Ancient civilizations. Pueblo People. We all have studied them in our educational past to some degree. And like most, I erased most of what I learned from my memory banks shortly after the history test! Fast forward to the present and we find ourselves standing on the very ground these people called home some eight hundred years ago. “Ground” being a relative term as most of their houses were on canyon alcoves, several hundred feet up!
Our journey to the cliff dwellings begins at the Welcome Center where we get an education on the physical challenges we’ll encounter visiting “Balcony House”, a 800 year old archeological site. The 23 mile drive there has many scenic turn outs with stunning views of the valley below. Off in the distance is Ship Rock which is 50 miles away.
Thirty two foot ladders, narrow passages on hands and knees barely eighteen inches wide, and a vertical rock face all some five hundred feet above the canyon floor.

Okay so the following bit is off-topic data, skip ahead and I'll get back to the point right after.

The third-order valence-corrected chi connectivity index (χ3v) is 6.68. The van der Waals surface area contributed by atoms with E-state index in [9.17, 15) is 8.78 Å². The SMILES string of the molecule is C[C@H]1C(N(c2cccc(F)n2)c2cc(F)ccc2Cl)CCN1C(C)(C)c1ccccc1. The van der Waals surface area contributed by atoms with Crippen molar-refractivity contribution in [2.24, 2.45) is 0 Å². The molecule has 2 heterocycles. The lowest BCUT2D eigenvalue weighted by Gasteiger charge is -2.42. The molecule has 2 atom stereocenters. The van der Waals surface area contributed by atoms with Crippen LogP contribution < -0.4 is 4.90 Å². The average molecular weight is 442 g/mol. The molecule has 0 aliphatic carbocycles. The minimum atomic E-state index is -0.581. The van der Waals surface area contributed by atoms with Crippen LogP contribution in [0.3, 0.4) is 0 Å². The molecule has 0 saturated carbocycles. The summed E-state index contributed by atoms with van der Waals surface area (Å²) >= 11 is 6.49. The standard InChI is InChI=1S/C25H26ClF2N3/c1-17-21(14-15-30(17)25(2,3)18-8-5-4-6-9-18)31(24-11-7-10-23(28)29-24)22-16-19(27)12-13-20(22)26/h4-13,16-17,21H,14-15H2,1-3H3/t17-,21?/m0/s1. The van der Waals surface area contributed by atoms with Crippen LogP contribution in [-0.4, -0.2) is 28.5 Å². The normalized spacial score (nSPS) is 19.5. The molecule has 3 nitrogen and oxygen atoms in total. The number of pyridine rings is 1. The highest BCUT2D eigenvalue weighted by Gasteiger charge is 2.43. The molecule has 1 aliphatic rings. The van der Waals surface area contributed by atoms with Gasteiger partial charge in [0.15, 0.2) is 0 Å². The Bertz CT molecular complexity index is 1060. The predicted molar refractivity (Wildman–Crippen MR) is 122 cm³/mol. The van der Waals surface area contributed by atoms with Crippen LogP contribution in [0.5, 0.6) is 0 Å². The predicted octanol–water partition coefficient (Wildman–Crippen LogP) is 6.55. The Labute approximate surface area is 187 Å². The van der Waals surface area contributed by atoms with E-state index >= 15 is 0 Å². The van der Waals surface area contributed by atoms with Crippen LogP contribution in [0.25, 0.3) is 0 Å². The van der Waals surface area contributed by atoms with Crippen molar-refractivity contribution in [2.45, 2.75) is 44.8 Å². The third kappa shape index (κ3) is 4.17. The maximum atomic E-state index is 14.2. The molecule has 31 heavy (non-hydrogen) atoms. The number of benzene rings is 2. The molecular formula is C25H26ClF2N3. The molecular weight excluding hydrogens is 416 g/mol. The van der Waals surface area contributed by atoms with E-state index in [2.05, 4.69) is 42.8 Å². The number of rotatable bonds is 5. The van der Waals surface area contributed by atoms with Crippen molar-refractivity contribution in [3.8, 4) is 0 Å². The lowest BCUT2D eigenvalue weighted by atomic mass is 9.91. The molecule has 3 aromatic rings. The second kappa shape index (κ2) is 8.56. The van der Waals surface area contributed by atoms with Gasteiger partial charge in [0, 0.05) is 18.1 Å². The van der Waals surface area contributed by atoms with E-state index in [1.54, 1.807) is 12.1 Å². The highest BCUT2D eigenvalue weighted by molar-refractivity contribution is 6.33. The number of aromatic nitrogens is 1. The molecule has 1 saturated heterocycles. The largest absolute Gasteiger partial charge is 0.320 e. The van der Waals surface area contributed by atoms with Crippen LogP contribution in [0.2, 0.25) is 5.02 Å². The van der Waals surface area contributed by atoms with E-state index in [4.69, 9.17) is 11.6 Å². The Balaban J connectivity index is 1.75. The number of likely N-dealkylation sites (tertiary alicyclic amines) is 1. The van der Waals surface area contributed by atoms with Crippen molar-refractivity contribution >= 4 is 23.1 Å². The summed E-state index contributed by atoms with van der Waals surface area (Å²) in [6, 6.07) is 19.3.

Leading our way was Ranger Ted. He was a wealth of knowledge on the ancient Pueblo way of life and has a true passion for the preservation of these sites not only here but through out the country.
This Kiva would have had a roof covering and access was by a ladder. The center hole in the floor was a fire pit. The square opening was for ventilation entering on the top of the wall.
Getting to this site certainly had its challenges. Getting out? That’s another story!
There are over 600 cliff dwellings in Mesa Verte. Some are very visible. Some are not. Some are in a state of advanced ruin and some are amazingly preserved.
Fires started from lightning strikes plague this area and thousands of acres have burned in years past. The most recent in 2002 scorched 30 thousand acres before it was extinguished. Sadly, 200 years will pass before this land will recover!
Juniper and Pinion Pine trees seen here grow on the Mesa. The ancients used these trees for shelter and fire, the bark for sandles and (are you ready for this…..) diapers!